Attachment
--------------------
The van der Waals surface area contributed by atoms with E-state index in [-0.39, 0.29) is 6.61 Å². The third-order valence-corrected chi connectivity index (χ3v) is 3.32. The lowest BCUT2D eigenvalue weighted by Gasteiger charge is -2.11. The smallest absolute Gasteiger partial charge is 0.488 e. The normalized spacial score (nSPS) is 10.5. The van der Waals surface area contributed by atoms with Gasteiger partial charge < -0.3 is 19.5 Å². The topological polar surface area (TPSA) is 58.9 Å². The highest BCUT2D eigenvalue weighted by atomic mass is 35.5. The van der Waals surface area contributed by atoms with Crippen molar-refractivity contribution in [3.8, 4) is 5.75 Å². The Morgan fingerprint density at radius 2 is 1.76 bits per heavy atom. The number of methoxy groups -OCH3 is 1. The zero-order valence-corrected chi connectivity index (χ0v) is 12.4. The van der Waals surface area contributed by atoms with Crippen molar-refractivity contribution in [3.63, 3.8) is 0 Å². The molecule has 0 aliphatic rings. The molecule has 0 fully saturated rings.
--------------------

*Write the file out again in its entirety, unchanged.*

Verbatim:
The van der Waals surface area contributed by atoms with E-state index in [-0.39, 0.29) is 6.61 Å². The third-order valence-corrected chi connectivity index (χ3v) is 3.32. The lowest BCUT2D eigenvalue weighted by Gasteiger charge is -2.11. The smallest absolute Gasteiger partial charge is 0.488 e. The normalized spacial score (nSPS) is 10.5. The van der Waals surface area contributed by atoms with Gasteiger partial charge < -0.3 is 19.5 Å². The topological polar surface area (TPSA) is 58.9 Å². The highest BCUT2D eigenvalue weighted by atomic mass is 35.5. The van der Waals surface area contributed by atoms with Crippen molar-refractivity contribution in [3.8, 4) is 5.75 Å². The Morgan fingerprint density at radius 2 is 1.76 bits per heavy atom. The number of methoxy groups -OCH3 is 1. The zero-order valence-corrected chi connectivity index (χ0v) is 12.4. The van der Waals surface area contributed by atoms with Crippen molar-refractivity contribution in [3.63, 3.8) is 0 Å². The molecule has 0 aliphatic rings. The molecule has 0 fully saturated rings.